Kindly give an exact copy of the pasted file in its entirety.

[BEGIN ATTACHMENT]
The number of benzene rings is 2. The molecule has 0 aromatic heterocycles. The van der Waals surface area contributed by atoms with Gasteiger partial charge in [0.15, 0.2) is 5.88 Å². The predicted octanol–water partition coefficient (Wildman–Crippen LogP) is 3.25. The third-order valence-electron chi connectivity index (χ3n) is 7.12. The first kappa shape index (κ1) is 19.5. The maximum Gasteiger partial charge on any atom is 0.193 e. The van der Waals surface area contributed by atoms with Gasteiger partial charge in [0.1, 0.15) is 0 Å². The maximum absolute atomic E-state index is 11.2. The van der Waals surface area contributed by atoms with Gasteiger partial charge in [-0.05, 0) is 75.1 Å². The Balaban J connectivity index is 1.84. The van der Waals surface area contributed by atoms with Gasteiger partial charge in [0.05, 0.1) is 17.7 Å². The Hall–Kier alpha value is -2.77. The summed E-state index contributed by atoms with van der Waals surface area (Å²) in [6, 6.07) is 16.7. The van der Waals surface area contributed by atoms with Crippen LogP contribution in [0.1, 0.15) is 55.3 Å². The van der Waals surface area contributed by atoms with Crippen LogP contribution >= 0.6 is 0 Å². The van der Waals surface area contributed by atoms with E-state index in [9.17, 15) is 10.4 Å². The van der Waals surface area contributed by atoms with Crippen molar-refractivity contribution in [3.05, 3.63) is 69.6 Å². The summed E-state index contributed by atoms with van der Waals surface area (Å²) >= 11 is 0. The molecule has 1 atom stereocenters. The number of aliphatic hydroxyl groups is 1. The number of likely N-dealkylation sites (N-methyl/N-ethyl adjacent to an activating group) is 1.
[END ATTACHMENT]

The number of benzene rings is 2. The molecule has 0 aromatic heterocycles. The van der Waals surface area contributed by atoms with Gasteiger partial charge in [0.15, 0.2) is 5.88 Å². The predicted octanol–water partition coefficient (Wildman–Crippen LogP) is 3.25. The third-order valence-electron chi connectivity index (χ3n) is 7.12. The first kappa shape index (κ1) is 19.5. The maximum Gasteiger partial charge on any atom is 0.193 e. The van der Waals surface area contributed by atoms with Gasteiger partial charge in [0.1, 0.15) is 0 Å². The maximum absolute atomic E-state index is 11.2. The van der Waals surface area contributed by atoms with Gasteiger partial charge in [-0.05, 0) is 75.1 Å². The Balaban J connectivity index is 1.84. The van der Waals surface area contributed by atoms with Gasteiger partial charge in [0.05, 0.1) is 17.7 Å². The Hall–Kier alpha value is -2.77. The summed E-state index contributed by atoms with van der Waals surface area (Å²) in [6, 6.07) is 16.7. The van der Waals surface area contributed by atoms with Crippen LogP contribution in [0.1, 0.15) is 55.3 Å². The van der Waals surface area contributed by atoms with Crippen LogP contribution >= 0.6 is 0 Å². The van der Waals surface area contributed by atoms with E-state index in [9.17, 15) is 10.4 Å². The van der Waals surface area contributed by atoms with Crippen molar-refractivity contribution in [3.05, 3.63) is 69.6 Å². The summed E-state index contributed by atoms with van der Waals surface area (Å²) >= 11 is 0. The molecule has 1 atom stereocenters. The number of aliphatic hydroxyl groups is 1. The number of likely N-dealkylation sites (N-methyl/N-ethyl adjacent to an activating group) is 1.